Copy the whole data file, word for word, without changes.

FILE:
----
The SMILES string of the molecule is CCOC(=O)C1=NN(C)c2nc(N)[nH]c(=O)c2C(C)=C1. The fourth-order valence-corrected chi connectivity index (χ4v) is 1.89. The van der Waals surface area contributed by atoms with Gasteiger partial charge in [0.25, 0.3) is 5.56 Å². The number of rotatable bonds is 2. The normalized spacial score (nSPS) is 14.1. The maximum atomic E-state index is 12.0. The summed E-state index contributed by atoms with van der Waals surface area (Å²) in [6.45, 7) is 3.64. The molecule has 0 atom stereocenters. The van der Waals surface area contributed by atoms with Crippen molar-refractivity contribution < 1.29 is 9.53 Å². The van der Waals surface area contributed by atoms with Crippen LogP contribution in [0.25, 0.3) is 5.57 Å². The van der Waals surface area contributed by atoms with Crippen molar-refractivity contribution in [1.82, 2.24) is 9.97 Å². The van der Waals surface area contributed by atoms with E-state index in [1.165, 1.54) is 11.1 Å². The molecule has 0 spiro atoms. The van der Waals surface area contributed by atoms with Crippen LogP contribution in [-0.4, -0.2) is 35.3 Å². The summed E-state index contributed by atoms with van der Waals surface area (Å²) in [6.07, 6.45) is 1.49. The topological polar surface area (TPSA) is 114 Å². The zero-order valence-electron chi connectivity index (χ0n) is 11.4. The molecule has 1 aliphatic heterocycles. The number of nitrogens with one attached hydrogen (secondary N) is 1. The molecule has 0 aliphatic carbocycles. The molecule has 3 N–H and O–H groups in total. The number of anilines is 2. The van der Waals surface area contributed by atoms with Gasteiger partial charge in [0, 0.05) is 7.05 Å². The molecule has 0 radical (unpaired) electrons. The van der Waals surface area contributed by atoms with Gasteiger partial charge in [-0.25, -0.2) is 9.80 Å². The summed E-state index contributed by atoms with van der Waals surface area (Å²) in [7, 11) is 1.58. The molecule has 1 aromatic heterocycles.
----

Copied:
The SMILES string of the molecule is CCOC(=O)C1=NN(C)c2nc(N)[nH]c(=O)c2C(C)=C1. The fourth-order valence-corrected chi connectivity index (χ4v) is 1.89. The van der Waals surface area contributed by atoms with Gasteiger partial charge in [0.25, 0.3) is 5.56 Å². The number of rotatable bonds is 2. The normalized spacial score (nSPS) is 14.1. The maximum atomic E-state index is 12.0. The summed E-state index contributed by atoms with van der Waals surface area (Å²) in [6.45, 7) is 3.64. The molecule has 0 atom stereocenters. The van der Waals surface area contributed by atoms with Crippen molar-refractivity contribution < 1.29 is 9.53 Å². The van der Waals surface area contributed by atoms with Crippen LogP contribution in [0.25, 0.3) is 5.57 Å². The van der Waals surface area contributed by atoms with Crippen molar-refractivity contribution in [1.82, 2.24) is 9.97 Å². The van der Waals surface area contributed by atoms with E-state index in [1.165, 1.54) is 11.1 Å². The molecule has 0 spiro atoms. The van der Waals surface area contributed by atoms with Crippen LogP contribution in [-0.4, -0.2) is 35.3 Å². The summed E-state index contributed by atoms with van der Waals surface area (Å²) in [6.07, 6.45) is 1.49. The topological polar surface area (TPSA) is 114 Å². The zero-order valence-electron chi connectivity index (χ0n) is 11.4. The molecule has 1 aliphatic heterocycles. The number of nitrogens with one attached hydrogen (secondary N) is 1. The molecule has 0 aliphatic carbocycles. The molecule has 3 N–H and O–H groups in total. The number of anilines is 2. The van der Waals surface area contributed by atoms with Gasteiger partial charge in [0, 0.05) is 7.05 Å². The molecule has 0 radical (unpaired) electrons. The van der Waals surface area contributed by atoms with Gasteiger partial charge in [-0.25, -0.2) is 9.80 Å². The summed E-state index contributed by atoms with van der Waals surface area (Å²) in [7, 11) is 1.58. The molecule has 1 aromatic heterocycles.